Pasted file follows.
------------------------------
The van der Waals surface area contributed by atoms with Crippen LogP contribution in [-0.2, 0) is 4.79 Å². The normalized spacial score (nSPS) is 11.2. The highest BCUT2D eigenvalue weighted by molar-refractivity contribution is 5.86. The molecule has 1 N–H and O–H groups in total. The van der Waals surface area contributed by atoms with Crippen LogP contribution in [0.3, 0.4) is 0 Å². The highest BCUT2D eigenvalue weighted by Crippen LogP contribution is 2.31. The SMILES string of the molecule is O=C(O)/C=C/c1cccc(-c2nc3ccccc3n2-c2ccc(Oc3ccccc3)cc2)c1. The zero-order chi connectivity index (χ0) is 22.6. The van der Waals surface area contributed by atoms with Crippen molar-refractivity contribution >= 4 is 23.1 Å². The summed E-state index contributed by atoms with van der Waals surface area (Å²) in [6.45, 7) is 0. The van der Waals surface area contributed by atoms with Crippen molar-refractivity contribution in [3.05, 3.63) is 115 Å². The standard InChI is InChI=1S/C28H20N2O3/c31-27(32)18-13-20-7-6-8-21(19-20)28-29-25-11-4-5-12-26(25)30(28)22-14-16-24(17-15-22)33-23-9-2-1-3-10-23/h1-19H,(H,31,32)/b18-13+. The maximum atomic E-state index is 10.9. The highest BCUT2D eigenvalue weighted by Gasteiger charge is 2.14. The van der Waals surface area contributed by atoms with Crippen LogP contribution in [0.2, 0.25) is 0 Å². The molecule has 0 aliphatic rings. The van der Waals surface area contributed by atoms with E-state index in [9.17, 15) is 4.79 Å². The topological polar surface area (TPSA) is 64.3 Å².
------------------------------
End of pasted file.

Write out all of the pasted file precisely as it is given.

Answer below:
The van der Waals surface area contributed by atoms with Crippen LogP contribution in [-0.2, 0) is 4.79 Å². The normalized spacial score (nSPS) is 11.2. The highest BCUT2D eigenvalue weighted by molar-refractivity contribution is 5.86. The molecule has 1 N–H and O–H groups in total. The van der Waals surface area contributed by atoms with Crippen LogP contribution in [0.3, 0.4) is 0 Å². The highest BCUT2D eigenvalue weighted by Crippen LogP contribution is 2.31. The SMILES string of the molecule is O=C(O)/C=C/c1cccc(-c2nc3ccccc3n2-c2ccc(Oc3ccccc3)cc2)c1. The zero-order chi connectivity index (χ0) is 22.6. The van der Waals surface area contributed by atoms with Crippen molar-refractivity contribution >= 4 is 23.1 Å². The summed E-state index contributed by atoms with van der Waals surface area (Å²) in [6.45, 7) is 0. The van der Waals surface area contributed by atoms with Crippen molar-refractivity contribution in [3.05, 3.63) is 115 Å². The standard InChI is InChI=1S/C28H20N2O3/c31-27(32)18-13-20-7-6-8-21(19-20)28-29-25-11-4-5-12-26(25)30(28)22-14-16-24(17-15-22)33-23-9-2-1-3-10-23/h1-19H,(H,31,32)/b18-13+. The maximum atomic E-state index is 10.9. The highest BCUT2D eigenvalue weighted by Gasteiger charge is 2.14. The van der Waals surface area contributed by atoms with Crippen LogP contribution in [0.2, 0.25) is 0 Å². The molecule has 0 aliphatic rings. The van der Waals surface area contributed by atoms with E-state index in [9.17, 15) is 4.79 Å². The topological polar surface area (TPSA) is 64.3 Å².